Change is hard for many people. Bands form, albums get released, fans fall in love with a sound and then someone decides they want or need to make a change. Backlash ensues, people get nervous but the world keeps turning. Still, there’s no denying that all too familiar scenario wherein something or someone we as a consumer public have grown attached to, announces a major shift and an inevitable sprinkling of mild panic rains down.
This is how at least a portion of artists and fans might be feeling (present company included) over the announcement this morning from direct-to-fan e-commerce company, PledgeMusic, about the imminent acquisitions of Austin based live recording start-up, Set.fm and London-based music distribution platform, NoiseTrade.
These three companies combining their artist and fan oriented focuses is both exciting and somewhat terrifying. The latter is mostly because despite their similarities, each feels like a very unique company that each fill a specific need and or factor of convenience in the music industry and the thought of them simply cramming together under one house roof has to makes on wonder if some of those individual appeals might be lost.
On the one hand, having super company, if you will, that offers the strongest features of PledgeMusic’s artist-to-fan distribution collaborations, NoiseTrade’s appeal of free album access and Set.fm’s ability to create intimate, exclusive product from any performance sounds like a dream team. NoiseTrade president/founder, Derek Webb sums it up as such:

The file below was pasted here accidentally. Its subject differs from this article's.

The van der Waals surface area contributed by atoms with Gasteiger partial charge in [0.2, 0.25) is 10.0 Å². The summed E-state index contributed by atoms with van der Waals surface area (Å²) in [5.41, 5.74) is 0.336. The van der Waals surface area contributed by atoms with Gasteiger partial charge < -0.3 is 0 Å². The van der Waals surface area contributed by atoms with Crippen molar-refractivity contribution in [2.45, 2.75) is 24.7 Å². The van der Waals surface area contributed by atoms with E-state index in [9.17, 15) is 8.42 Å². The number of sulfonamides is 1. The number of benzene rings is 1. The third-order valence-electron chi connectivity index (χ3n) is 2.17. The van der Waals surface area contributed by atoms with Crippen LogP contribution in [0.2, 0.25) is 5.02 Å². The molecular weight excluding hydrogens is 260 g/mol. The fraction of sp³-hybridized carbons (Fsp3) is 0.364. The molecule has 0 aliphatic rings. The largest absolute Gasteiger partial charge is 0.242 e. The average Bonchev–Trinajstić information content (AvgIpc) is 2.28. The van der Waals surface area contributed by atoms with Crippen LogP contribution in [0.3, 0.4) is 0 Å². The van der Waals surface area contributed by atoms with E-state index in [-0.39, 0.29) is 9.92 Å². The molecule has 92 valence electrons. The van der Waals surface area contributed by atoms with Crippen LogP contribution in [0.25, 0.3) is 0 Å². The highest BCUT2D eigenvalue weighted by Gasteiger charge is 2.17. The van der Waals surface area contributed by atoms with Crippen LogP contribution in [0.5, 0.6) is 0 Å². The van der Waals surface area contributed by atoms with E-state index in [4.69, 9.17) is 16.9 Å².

“The PledgeMusic, Set.fm, and NoiseTrade platforms are cut from the same cloth[.] We are all founded and run by artists and exist to empower musicians and facilitate meaningful connections between creators and their tribes. Aligning our massive combined reach around one vision represents the start of something unprecedented. The fuse has been lit on the reconstruction of the music business.”
Conversely, there’s a difference between things that complement each other well and things that shouldn’t be mixed or, perhaps don’t do as well when mixed together. (Just think of three foods that make for a perfect three course dinner, instead turned into a pile of food on a plate.) These things said, it would be rash to already firmly presume this move a negative one. Presently, the leaders of all three companies are concentrating on how each of their brands’ skill sets will best fit in a unified amalgamation and it is hard to argue with the kind of logic offered by PledgeMusic Founder/CEO, Benji Rogers, who sees the big picture of this blend where the “lifecycle” of new music is concerned.
“[PledgeMusic, NoiseTrade and Set.fm] are building a unique platform that adaptively supports the full lifecycle of recordings, tours and the constantly-changing forms of artistic output[.]”
Until more details of PledgeMusic’s restructuring come into the light, artists and fans alike will simply have to wait it out and keep a positive outlook on the adaptations yet to come. Theoretically, if the companies bring their resources together in just the right way, there might just be a new one-stop artist-to-fan juggernaut on the music industry block.
Get to know more of what NoiseTrade, Set.fm, and PledgeMusic bring to the table before they transform into the next major music and tech hybrid and read Rogers’ thoughts on the merger in this letter posted to PledgeMusic’s website.